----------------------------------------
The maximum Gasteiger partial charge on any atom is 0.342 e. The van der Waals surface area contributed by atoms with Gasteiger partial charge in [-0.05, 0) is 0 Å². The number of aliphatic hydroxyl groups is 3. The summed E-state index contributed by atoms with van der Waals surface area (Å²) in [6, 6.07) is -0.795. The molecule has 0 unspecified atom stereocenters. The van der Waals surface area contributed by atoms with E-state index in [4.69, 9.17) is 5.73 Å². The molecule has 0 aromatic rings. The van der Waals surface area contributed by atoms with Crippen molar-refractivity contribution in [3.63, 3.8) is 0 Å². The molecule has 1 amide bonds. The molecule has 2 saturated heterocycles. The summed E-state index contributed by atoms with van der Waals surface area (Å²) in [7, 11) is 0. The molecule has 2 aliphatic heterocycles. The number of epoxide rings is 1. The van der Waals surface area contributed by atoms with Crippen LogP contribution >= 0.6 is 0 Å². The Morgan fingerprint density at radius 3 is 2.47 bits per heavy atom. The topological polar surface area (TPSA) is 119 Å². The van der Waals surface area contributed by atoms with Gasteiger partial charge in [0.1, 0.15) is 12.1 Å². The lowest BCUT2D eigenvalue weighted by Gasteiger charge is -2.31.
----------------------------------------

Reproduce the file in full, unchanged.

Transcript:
The maximum Gasteiger partial charge on any atom is 0.342 e. The van der Waals surface area contributed by atoms with Gasteiger partial charge in [-0.05, 0) is 0 Å². The number of aliphatic hydroxyl groups is 3. The summed E-state index contributed by atoms with van der Waals surface area (Å²) in [6, 6.07) is -0.795. The molecule has 0 unspecified atom stereocenters. The van der Waals surface area contributed by atoms with E-state index in [4.69, 9.17) is 5.73 Å². The molecule has 0 aromatic rings. The van der Waals surface area contributed by atoms with Crippen molar-refractivity contribution in [3.63, 3.8) is 0 Å². The molecule has 1 amide bonds. The molecule has 2 saturated heterocycles. The summed E-state index contributed by atoms with van der Waals surface area (Å²) in [7, 11) is 0. The molecule has 2 aliphatic heterocycles. The number of epoxide rings is 1. The van der Waals surface area contributed by atoms with Crippen LogP contribution >= 0.6 is 0 Å². The Morgan fingerprint density at radius 3 is 2.47 bits per heavy atom. The topological polar surface area (TPSA) is 119 Å². The van der Waals surface area contributed by atoms with Gasteiger partial charge in [0.1, 0.15) is 12.1 Å². The lowest BCUT2D eigenvalue weighted by Gasteiger charge is -2.31.